A Supreme Court of Canada case set to be heard over logging on lands claimed by the Tsilhqot'in First Nation south of Prince George and west of Williams Lake could have major implications for a proposed mine in the area.
The Tsilhqot'in have also adamantly opposed the New Prosperity gold and copper mine at Teztan Biny (Fish Lake), about 300 kilometres south of Prince George. The Taseko Mines Ltd. project would be located almost directly west of 100 Mile House in between Chilko Lake and Big Creek Provincial Park.
Taseko is still interested in opening its mine and continues to seek approval from the federal government . The company has submitted multiple designs for the project that would protect Fish Lake from destruction, which was one of the biggest Tsilhqot'in concerns.
The provincial government previously approved the mine, citing a balanced evaluation between environmental impacts (Taseko had promised to build a lake stocked with fish to replace the loss of Teztan) and social benefits. The mine would generate thousands of employment hours per year and pump millions into the regional economy.
"We have nothing to do with the court case and we see limited impact on the New Prosperity project itself," said Brian Battison, Taseko's vice president of corporate affairs. "It is an important case. These kinds of important questions go before the highest court in the land, that's where they go for clarification, and we abide by the laws of the land. Two courts have examined the question of if Aboriginal title exists specifically where our project is located, and said that it did not."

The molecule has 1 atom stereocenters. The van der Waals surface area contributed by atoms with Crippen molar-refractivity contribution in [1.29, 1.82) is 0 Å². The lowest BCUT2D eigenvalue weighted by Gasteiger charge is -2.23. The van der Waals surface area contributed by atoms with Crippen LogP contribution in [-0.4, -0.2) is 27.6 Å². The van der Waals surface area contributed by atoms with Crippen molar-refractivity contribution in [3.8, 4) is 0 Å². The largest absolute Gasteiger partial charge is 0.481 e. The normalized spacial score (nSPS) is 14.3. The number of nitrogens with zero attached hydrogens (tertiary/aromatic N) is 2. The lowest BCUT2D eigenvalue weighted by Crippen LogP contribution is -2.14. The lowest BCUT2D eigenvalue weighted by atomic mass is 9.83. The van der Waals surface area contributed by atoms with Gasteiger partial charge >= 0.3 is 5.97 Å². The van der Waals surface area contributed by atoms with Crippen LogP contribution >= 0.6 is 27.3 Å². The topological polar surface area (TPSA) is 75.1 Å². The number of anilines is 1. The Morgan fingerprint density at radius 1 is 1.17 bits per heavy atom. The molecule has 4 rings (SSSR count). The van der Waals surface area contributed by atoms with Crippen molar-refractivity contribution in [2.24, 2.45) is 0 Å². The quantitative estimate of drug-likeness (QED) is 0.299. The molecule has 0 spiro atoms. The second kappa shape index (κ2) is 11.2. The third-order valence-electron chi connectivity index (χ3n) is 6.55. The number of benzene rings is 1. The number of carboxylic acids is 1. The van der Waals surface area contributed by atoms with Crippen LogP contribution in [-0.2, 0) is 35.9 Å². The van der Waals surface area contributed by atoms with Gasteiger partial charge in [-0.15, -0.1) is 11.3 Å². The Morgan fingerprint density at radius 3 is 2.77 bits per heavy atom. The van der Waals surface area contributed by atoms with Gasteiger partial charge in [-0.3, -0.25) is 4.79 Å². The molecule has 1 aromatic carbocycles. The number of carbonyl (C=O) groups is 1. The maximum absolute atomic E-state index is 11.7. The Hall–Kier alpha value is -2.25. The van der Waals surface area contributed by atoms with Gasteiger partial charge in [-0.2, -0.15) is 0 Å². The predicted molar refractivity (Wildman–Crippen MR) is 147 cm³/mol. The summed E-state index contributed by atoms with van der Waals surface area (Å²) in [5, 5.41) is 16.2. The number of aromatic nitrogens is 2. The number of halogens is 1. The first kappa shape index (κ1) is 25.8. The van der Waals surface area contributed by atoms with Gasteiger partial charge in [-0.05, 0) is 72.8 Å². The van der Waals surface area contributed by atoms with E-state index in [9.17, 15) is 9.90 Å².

Regardless, said Battison, they would like to be the company that mines the gold at that site.
Taseko has a track record of co-operation and mutual success with First Nations at the Gibraltar Mine site north of Williams Lake on the eastern side of the same region. Gibraltar is the second largest open pit copper-molybdenum mine in Canada and has been in operation since 1972 under different ownership. Taseko bought the operation during a period of prolonged closure and got it going again, with the involvement of four First Nations in the affected area.
"We are trying to build another Gibraltar in this region, and one that would have an even greater economic footprint," said Battison of the New Prosperity proposal. "There are number of First Nations whose traditional territories we work in. We consult with First Nations regularly, successfully, as well as the broader community as a whole."
Taseko has been working in B.C. for about 40 years on various mining projects.